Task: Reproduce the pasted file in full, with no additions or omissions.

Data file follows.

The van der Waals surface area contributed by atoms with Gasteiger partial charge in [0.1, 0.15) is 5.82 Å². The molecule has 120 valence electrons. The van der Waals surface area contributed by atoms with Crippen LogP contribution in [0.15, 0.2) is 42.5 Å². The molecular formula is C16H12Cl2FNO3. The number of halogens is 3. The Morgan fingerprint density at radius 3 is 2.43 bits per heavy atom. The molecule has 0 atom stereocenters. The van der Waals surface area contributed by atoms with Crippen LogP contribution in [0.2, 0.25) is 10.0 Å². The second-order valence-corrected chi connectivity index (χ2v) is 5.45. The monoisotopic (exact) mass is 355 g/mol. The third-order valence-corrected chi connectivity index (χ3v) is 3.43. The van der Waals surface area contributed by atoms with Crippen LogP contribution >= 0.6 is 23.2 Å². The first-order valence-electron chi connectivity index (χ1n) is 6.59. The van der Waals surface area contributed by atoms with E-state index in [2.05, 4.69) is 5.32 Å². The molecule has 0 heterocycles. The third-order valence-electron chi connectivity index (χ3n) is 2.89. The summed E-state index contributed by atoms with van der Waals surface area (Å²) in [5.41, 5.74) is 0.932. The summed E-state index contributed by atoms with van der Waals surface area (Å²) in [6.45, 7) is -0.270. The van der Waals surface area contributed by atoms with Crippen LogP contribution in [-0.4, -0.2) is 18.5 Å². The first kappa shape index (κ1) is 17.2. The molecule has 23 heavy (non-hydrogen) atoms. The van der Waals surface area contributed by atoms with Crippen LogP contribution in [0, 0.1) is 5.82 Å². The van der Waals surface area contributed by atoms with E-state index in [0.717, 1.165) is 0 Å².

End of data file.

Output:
The van der Waals surface area contributed by atoms with Gasteiger partial charge in [0.1, 0.15) is 5.82 Å². The molecule has 120 valence electrons. The van der Waals surface area contributed by atoms with Crippen LogP contribution in [0.15, 0.2) is 42.5 Å². The molecular formula is C16H12Cl2FNO3. The number of halogens is 3. The Morgan fingerprint density at radius 3 is 2.43 bits per heavy atom. The molecule has 0 atom stereocenters. The van der Waals surface area contributed by atoms with Crippen LogP contribution in [0.2, 0.25) is 10.0 Å². The second-order valence-corrected chi connectivity index (χ2v) is 5.45. The monoisotopic (exact) mass is 355 g/mol. The third-order valence-corrected chi connectivity index (χ3v) is 3.43. The van der Waals surface area contributed by atoms with Crippen LogP contribution >= 0.6 is 23.2 Å². The first-order valence-electron chi connectivity index (χ1n) is 6.59. The van der Waals surface area contributed by atoms with E-state index in [2.05, 4.69) is 5.32 Å². The molecule has 0 heterocycles. The third-order valence-electron chi connectivity index (χ3n) is 2.89. The summed E-state index contributed by atoms with van der Waals surface area (Å²) in [5.41, 5.74) is 0.932. The summed E-state index contributed by atoms with van der Waals surface area (Å²) in [6.45, 7) is -0.270. The van der Waals surface area contributed by atoms with Crippen LogP contribution in [-0.4, -0.2) is 18.5 Å². The first kappa shape index (κ1) is 17.2. The molecule has 23 heavy (non-hydrogen) atoms. The van der Waals surface area contributed by atoms with Crippen LogP contribution in [0, 0.1) is 5.82 Å². The van der Waals surface area contributed by atoms with E-state index in [0.717, 1.165) is 0 Å².